I saw more than 30 bands in Austin last week, but two stood out above all:
Art Brut: This British band's 2005 debut Bang Bang Rock & Roll (which still awaits a U.S. release) is one of my favorite albums of the past year, but it only took a few minutes into their Wednesday showcase at the Parish for my ardor to spill over into near obsession. Sui generis frontman Eddie Argos (who boasts the finest eyebrow/mustache combo in all of rock) leaped on stage in an ill-fitting suit and looked for all the world like something out of an Andy Kaufman routine. The band surrounding him was like an elaborate sight gag on musical trends past: one spiky-haired, T-shirt-clad guitarist a circa-'77 CBGB holdover, the other a baby-faced, tie-wearing extra for a Quadrophenia Broadway adaptation, while the bass player seemed to have shown up for an early-'80s Go-Go's tour. And their music was equally theatrical, with Argos not singing so much as speaking directly to the audience, like a stand-up comic over riffs and beats.
Basically, the band's signifiers suggest hipster-centric sarcasm and irony, with music funny enough to make you think that's all there is. But listen close and you'll hear utter sincerity, a band communicating as precisely and directly as possible and meaning every single word they say. (Is there a truer, funnier, more guileless love song than "Good Weekend," where Argos celebrates his acquisition of a new girlfriend by exclaiming, "I've seen her naked! TWICE! And it's going to happen again!"?)
The result was dizzying, disorienting, inspiring. FUN. A band with a worldview to match their hooky, spiky sound: POPULAR CULTURE NO LONGER APPLIES TO ME and MODERN ART MAKES ME WANT TO ROCK OUT were the lyrical slogans emblazoned on the band's T-shirts, the latter lyric chanted by Argos sans microphone as he ran through the crowd pumping his fists. Later, he implored everyone in the room to form their own bands lest they risk provoking his mild disappointment.
I saw them again Thursday at a day party. Tried to see them a third time Saturday, but just missed. They'll never play Memphis, but if St. Louis or Nashville show up on their tour schedule, I'm planning a road trip.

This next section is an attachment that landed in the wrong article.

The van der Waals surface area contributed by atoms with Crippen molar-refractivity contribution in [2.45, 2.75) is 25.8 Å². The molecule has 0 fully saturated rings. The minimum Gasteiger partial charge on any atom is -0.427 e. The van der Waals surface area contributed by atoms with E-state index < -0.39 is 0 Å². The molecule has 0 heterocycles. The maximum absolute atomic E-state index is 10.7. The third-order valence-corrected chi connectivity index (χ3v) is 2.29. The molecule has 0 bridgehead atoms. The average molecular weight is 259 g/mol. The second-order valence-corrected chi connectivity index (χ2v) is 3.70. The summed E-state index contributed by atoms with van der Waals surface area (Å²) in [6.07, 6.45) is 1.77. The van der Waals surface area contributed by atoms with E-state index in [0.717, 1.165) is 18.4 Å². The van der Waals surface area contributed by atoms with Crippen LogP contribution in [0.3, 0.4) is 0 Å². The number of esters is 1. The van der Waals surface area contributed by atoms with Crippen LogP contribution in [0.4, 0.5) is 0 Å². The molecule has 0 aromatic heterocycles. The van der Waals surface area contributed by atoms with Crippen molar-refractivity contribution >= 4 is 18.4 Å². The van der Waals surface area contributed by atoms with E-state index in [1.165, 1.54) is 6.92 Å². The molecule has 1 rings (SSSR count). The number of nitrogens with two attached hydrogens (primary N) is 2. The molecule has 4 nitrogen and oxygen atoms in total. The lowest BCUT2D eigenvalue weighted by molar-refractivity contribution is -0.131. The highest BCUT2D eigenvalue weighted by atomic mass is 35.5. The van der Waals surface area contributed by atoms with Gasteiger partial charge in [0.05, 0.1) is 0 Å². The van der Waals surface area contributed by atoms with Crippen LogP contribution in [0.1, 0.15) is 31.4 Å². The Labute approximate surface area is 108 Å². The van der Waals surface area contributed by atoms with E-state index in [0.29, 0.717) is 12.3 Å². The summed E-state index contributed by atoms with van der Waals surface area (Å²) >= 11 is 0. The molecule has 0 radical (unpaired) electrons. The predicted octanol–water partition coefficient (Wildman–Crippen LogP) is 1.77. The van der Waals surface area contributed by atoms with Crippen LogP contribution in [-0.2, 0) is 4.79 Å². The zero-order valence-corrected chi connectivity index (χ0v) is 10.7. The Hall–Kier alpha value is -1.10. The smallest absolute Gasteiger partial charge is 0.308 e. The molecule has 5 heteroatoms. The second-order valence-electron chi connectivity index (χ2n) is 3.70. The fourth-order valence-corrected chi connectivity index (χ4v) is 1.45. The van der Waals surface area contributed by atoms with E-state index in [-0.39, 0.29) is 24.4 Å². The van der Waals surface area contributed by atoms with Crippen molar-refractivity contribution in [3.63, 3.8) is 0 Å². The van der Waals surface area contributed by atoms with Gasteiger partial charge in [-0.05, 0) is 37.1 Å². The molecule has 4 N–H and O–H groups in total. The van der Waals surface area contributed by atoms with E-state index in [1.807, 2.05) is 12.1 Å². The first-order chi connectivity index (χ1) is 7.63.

Gogol Bordello: More than one reliable source suggested that this New York-based gypsy-folk punk act was the best live band on the planet, the kind of hype that's usually a set up for disappointment. But since I love their 2005 album Gypsy Punks: Underdog World Strike (yes, they sound EXACTLY like that title), I decided to pass up tantalizing concurrent showcases from Devin the Dude, Clap Your Hands Say Yeah, and the Drive-By Truckers to see for myself.
The only response I could muster at the end of their exhausting, exhilarating 1 a.m. set at Emo's Thursday night: OH MY GOD. Lanky, frenetic frontman Eugene Hutz wielded an acoustic guitar and was flanked on fiddle and accordion by a couple of middle-aged comrades who looked like stock characters from a Russian mob movie. Not a promise of punk glory, you might think. But you'd be wrong. Later, the band was joined by a couple of fierce women, one smashing cymbals, the other playing a huge marching-band-style drum. When over-eager fans in the front row pulled the drum into the crowd, the woman dived on top of it, continuing to pound away. Not to be outdone, Hutz swung from the rafters and landed on top of the drum as well, sitting side-by-side with his female companion, riding the wave and pounding away with the microphone. I've never seen a show so completely chaotic that also managed to be so bracingly musical. Stunning.